Lackluster second quarter is not a good omen for discretionary purchases
Many of the nation’s largest retail chains, like Macy’s, Kohl’s, and JC Penney reported disappointing sales numbers in the second quarter, resulting in lowered annual profit forecasts. This is not a promising sign for retailers, as they prepare for the upcoming holiday season, which can account for up to 40 percent of a company’s annual sales.
So what’s putting a clamp on spending? Economic factors like high unemployment levels, higher payroll taxes, and increased gasoline prices seem to be the primary culprits. These factors contribute to the decrease in discretionary spending — apparel to jewelry to perfume — which is the driving force behind the retail holiday season. Highlighting the downward trend in spending is Walmart — often an indicator of the general health of retail economy. The retail giant said in a press release that it would offer free layaway, with no sign-up fee, from mid-September through mid-December in hopes of sparking holiday sales.
But that’s not to say that all spending is down. The Home Depot and Lowe’s reported monster sales figures in the second quarter, showing discretionary dollars are now being spent on big ticket items for the home in a recovering housing market. Despite the growth in home improvement retail, it’s unlikely compound miter saws and slabs of drywall are high on children’s Christmas lists.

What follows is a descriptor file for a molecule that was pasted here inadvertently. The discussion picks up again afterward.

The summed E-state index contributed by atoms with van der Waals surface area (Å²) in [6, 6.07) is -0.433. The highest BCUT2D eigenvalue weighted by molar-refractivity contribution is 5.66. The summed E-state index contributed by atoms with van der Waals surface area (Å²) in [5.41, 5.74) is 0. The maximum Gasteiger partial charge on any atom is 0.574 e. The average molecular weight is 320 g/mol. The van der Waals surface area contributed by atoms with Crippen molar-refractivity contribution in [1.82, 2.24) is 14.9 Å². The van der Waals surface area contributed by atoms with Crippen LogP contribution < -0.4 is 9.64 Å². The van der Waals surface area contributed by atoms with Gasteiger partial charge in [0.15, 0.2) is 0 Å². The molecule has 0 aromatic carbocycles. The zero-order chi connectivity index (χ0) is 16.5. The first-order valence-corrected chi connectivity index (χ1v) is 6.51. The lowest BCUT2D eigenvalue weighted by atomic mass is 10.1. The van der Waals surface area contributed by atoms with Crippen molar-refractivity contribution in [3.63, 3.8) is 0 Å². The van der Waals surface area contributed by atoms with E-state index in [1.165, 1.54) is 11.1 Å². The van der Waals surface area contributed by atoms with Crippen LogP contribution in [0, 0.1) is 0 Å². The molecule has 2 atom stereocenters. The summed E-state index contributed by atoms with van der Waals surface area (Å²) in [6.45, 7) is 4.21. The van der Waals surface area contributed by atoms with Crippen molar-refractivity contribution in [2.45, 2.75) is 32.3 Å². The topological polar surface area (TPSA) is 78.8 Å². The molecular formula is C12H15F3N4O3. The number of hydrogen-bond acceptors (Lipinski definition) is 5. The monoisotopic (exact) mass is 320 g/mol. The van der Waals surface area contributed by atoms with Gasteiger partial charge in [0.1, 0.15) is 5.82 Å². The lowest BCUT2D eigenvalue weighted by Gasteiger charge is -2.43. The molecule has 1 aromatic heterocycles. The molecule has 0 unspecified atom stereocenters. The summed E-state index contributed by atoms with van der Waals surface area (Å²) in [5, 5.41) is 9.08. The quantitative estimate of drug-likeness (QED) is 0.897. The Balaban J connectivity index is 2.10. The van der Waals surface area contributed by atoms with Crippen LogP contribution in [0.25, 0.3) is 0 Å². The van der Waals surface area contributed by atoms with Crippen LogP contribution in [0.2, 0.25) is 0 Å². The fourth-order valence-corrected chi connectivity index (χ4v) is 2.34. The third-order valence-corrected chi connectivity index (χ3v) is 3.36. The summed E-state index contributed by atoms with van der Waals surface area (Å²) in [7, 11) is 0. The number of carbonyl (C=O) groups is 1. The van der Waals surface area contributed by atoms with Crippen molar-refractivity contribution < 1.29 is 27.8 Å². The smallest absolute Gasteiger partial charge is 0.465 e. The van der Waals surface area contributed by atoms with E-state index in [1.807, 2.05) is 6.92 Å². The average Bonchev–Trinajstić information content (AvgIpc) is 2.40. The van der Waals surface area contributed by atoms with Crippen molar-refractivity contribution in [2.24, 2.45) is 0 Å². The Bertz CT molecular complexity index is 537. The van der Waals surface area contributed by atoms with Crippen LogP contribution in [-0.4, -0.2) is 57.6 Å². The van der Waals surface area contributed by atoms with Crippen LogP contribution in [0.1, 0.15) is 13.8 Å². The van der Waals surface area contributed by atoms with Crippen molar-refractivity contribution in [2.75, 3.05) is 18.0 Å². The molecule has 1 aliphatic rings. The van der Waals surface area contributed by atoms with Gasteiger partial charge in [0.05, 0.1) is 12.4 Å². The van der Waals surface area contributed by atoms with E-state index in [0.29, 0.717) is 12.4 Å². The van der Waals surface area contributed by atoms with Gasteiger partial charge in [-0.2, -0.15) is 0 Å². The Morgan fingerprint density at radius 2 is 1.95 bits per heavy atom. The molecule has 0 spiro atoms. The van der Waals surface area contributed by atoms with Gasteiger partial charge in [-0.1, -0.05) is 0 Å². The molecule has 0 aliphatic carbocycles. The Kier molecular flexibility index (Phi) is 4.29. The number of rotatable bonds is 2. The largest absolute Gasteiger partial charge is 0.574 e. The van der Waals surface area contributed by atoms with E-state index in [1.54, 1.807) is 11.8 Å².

The numbers of many retailers during the second quarter were, for the most part, down, but that doesn’t necessarily translate to a poor holiday season for them. In fact, some analysts are projecting cautious optimism. Michael Niemira, VP, chief economist and director of research for the International Council Shopping Centers (ICSC), agrees. “We expect a moderate gain for the season as a whole — despite the gloom and doom that may be in the market in the aftermath of many of the earnings reports,” Niemira said in an interview with Forbes. Niemira continues, “Fundamentally, the economy is improving and consumers are spending in fits and starts — maybe more so than in past years.” The ICSC is predicting a rise in holiday spending, ranging from 3 to 3.5 percent in general merchandise, apparel, accessories, furniture, and other sales.
The economy, as a whole, may be slow climbing through the initial stages of recovery. Retailers’ second quarter earnings statements and the late push in back-to-school are evidence of that. But it’s hard to imagine that in an economy that is generally on the upswing, that images of sugar plums dancing in childrens’ heads won’t translate into reality for them this holiday season.